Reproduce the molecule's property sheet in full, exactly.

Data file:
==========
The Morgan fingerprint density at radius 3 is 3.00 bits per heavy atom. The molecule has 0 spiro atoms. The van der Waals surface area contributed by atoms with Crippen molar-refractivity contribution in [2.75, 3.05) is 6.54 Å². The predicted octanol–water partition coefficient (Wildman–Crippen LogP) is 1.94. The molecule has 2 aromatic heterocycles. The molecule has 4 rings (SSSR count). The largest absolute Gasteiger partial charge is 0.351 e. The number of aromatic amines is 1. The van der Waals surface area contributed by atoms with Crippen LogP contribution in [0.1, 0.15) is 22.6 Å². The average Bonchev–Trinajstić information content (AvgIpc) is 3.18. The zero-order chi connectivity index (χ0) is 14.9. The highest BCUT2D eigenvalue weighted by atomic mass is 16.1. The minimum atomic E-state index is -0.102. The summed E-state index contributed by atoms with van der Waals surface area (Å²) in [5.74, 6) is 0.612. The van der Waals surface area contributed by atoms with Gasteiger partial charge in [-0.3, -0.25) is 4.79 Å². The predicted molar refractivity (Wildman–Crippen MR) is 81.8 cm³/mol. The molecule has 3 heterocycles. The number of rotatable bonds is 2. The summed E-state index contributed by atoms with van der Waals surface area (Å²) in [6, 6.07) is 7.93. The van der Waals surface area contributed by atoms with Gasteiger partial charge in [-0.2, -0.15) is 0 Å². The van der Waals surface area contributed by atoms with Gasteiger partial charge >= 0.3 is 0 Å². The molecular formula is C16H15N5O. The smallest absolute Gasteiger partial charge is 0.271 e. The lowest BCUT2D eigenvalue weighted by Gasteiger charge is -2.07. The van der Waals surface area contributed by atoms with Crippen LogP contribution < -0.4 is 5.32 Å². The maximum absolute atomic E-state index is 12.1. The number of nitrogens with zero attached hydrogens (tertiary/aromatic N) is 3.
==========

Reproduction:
The Morgan fingerprint density at radius 3 is 3.00 bits per heavy atom. The molecule has 0 spiro atoms. The van der Waals surface area contributed by atoms with Crippen molar-refractivity contribution in [2.75, 3.05) is 6.54 Å². The predicted octanol–water partition coefficient (Wildman–Crippen LogP) is 1.94. The molecule has 2 aromatic heterocycles. The molecule has 4 rings (SSSR count). The largest absolute Gasteiger partial charge is 0.351 e. The number of aromatic amines is 1. The van der Waals surface area contributed by atoms with Crippen LogP contribution in [0.1, 0.15) is 22.6 Å². The average Bonchev–Trinajstić information content (AvgIpc) is 3.18. The zero-order chi connectivity index (χ0) is 14.9. The highest BCUT2D eigenvalue weighted by atomic mass is 16.1. The minimum atomic E-state index is -0.102. The summed E-state index contributed by atoms with van der Waals surface area (Å²) in [5.74, 6) is 0.612. The van der Waals surface area contributed by atoms with Gasteiger partial charge in [-0.3, -0.25) is 4.79 Å². The predicted molar refractivity (Wildman–Crippen MR) is 81.8 cm³/mol. The molecule has 3 heterocycles. The number of rotatable bonds is 2. The summed E-state index contributed by atoms with van der Waals surface area (Å²) in [6, 6.07) is 7.93. The van der Waals surface area contributed by atoms with Gasteiger partial charge in [-0.2, -0.15) is 0 Å². The van der Waals surface area contributed by atoms with Gasteiger partial charge >= 0.3 is 0 Å². The molecular formula is C16H15N5O. The smallest absolute Gasteiger partial charge is 0.271 e. The lowest BCUT2D eigenvalue weighted by Gasteiger charge is -2.07. The van der Waals surface area contributed by atoms with Crippen LogP contribution < -0.4 is 5.32 Å². The maximum absolute atomic E-state index is 12.1. The number of nitrogens with zero attached hydrogens (tertiary/aromatic N) is 3.